Writer-director Alex Ross Perry made a breakthrough last year with his Noah Baumbach-esque black comedy Listen Up Philip but this psycho-drama follow up couldn't be more different if it tried.
truggling with the recent suicide of her famous artist father and the break up with long-term boyfriend James (Audley), Catherine's (Moss, who hasn't been better) mental state takes a hammering. Invited to stay with best friend Virginia (Waterston) in her family's upstate holiday home, Catherine initially welcomes the break. But as the week progresses, Virginia's acerbic attitude and her new boyfriend's (Fugit) insistence on hanging around drives Catherine deeper into depression…
erry attempts to really get under the skin of depression and tell the story from the inside out, exploring a troubled mind from that very point of view. The writer-director at first shoots long scenes in single takes, allowing both Virginia and Catherine time to indulge in lengthy confessionals, but then his style gets increasingly choppy as time goes on, mimicking a mind that won’t sit still. He plays around with whose story this is too, first looking like a two-hander with flashbacks to the previous summer (an ill-fated holiday where Virginia was going through a hard time but Catherine kyboshed any bonding by inviting James along), making one guess that Virginia is taking revenge on Catherine by keeping the cruel Fugit around. There's also a hint that Virginia herself is mentally unhinged – coldly staring at Catherine as she walks past, knocking on her door late at night to give her salad.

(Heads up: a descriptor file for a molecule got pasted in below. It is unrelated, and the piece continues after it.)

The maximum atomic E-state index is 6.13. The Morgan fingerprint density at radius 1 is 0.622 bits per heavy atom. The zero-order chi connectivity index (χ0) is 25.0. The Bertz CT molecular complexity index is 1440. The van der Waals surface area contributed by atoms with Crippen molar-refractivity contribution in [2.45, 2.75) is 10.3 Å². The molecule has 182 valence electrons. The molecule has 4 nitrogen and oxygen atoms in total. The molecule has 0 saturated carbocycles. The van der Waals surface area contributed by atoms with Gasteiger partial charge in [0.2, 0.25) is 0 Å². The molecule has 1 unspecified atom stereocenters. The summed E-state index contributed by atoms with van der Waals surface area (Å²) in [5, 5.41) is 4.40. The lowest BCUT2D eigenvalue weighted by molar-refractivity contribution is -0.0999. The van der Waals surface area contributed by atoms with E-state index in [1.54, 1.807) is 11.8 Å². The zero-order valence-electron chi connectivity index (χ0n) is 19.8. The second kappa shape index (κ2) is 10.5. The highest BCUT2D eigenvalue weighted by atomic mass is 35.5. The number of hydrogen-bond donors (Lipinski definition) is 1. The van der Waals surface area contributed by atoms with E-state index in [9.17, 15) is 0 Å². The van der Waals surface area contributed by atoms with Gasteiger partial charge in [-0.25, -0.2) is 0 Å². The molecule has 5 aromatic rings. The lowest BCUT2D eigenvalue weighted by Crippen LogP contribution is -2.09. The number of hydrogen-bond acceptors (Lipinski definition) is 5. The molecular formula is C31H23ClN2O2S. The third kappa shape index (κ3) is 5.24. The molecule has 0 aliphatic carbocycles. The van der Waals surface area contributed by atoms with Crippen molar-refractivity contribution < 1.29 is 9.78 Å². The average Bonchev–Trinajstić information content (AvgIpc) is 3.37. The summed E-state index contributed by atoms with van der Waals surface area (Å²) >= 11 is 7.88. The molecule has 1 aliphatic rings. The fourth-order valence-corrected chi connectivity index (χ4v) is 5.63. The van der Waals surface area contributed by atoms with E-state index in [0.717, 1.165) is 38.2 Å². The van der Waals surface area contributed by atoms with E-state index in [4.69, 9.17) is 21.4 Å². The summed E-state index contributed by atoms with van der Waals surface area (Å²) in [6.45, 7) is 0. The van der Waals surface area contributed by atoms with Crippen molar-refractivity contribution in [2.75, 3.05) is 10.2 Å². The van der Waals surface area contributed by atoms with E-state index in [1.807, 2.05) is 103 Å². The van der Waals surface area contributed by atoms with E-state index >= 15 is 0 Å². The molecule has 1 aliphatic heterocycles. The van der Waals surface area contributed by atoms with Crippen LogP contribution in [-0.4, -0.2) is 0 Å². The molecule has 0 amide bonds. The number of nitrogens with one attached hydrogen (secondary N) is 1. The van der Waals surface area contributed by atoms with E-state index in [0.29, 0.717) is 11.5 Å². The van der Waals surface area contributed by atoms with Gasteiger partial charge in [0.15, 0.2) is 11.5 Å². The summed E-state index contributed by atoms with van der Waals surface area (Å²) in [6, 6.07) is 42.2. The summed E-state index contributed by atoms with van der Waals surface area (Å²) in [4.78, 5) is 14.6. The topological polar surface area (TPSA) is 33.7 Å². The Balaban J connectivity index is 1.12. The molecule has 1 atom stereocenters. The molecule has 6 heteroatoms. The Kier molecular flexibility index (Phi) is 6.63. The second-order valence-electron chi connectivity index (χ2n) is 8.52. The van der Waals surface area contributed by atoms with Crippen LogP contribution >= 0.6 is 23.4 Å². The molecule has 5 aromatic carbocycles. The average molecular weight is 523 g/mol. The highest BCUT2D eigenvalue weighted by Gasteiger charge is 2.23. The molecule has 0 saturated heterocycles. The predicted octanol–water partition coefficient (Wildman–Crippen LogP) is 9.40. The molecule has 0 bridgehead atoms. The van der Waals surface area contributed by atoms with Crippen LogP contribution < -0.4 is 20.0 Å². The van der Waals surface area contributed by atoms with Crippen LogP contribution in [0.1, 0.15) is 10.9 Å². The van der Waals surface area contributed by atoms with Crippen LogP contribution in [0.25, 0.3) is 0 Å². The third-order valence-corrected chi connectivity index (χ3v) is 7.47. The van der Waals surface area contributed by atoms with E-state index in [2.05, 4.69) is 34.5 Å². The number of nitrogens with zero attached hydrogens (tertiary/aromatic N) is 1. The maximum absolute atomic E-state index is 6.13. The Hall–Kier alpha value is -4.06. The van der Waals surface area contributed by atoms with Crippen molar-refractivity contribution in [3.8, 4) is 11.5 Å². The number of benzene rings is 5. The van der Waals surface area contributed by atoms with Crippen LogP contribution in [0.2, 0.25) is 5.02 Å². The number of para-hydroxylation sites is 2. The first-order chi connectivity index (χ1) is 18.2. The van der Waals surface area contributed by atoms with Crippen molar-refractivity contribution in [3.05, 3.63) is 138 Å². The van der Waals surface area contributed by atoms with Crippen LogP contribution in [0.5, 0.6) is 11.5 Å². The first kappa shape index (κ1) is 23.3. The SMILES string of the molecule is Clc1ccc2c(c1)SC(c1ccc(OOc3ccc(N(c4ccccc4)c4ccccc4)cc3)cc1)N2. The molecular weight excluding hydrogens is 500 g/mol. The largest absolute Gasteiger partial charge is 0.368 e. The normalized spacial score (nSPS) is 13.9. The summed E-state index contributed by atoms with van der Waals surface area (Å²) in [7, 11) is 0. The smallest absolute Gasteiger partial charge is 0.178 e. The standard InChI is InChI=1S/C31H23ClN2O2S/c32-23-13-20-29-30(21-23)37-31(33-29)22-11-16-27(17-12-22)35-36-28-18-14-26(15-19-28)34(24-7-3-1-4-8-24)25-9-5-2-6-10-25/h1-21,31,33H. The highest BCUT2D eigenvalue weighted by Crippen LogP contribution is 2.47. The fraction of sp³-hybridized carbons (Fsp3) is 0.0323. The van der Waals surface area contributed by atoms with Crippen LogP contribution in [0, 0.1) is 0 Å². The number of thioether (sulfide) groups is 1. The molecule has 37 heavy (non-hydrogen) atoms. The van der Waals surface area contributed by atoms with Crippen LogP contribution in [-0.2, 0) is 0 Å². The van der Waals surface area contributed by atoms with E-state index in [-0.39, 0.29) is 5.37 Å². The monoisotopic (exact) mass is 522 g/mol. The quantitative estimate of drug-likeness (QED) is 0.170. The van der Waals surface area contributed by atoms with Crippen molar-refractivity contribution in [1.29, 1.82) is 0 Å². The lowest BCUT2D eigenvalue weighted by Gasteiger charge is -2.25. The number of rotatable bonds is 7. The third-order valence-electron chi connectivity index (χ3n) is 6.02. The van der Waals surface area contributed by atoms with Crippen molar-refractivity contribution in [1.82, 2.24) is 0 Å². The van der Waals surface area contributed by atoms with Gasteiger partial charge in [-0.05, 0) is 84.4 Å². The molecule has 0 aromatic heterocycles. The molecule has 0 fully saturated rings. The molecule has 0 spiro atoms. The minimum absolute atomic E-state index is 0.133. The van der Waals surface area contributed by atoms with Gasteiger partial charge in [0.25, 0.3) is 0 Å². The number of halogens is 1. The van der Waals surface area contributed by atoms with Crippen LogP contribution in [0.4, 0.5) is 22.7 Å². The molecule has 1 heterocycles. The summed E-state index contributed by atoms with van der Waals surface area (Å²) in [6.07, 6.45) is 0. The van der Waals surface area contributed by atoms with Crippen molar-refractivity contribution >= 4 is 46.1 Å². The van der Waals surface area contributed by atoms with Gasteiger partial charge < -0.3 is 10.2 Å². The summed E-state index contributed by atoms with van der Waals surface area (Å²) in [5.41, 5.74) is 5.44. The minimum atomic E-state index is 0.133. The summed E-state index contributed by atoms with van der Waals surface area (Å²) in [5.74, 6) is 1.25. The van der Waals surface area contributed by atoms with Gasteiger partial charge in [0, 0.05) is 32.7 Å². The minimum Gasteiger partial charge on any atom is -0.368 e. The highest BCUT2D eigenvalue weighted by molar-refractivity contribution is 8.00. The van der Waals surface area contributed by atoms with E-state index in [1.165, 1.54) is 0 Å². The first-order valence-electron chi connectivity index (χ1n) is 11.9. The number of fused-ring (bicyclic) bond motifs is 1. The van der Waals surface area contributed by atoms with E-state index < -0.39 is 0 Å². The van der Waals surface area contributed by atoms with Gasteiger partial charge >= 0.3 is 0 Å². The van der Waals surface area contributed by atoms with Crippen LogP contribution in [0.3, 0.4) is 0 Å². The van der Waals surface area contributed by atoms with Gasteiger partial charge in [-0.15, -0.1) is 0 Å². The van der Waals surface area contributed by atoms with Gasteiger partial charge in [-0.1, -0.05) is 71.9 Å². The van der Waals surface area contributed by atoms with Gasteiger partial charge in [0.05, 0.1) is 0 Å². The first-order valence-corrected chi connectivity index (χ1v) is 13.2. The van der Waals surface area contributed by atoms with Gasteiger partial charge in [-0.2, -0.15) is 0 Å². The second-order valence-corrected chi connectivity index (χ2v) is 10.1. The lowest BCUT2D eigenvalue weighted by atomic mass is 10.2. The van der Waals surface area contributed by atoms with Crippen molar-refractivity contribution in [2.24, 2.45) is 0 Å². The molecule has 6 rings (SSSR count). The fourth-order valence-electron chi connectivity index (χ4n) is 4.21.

ut slowly and subtly it emerges that all this is seen through Catherine's eyes and all the dirty looks and snippy comments that Virginia throws her way may be filtered through Catherine's troubled mind ('may' as Virginia definitely has some unaddressed issues with Catherine). It's all very hard to pin down and the film is all the better for it.
hile Perry can be forgiven for pushing Catherine's delusions just a tad too far (there's nowhere to go but down) but what isn't forgivable is the slipping in of needless moments of humour. Having Virginia read Ike Zimmerman's (Jonathan Pryce’s arrogant writer from Listen Up Philip) Madness & Women and The Cinch may be funny but they are jokes that will fly over the heads of those who haven't seen that film and confuse those who have. They are complete mood busters when Perry, backed by an ominous soundtrack, has worked so hard to instil such a foreboding atmosphere.
hat aside Queen of Earth is an immersive experience into a disintegrating mind.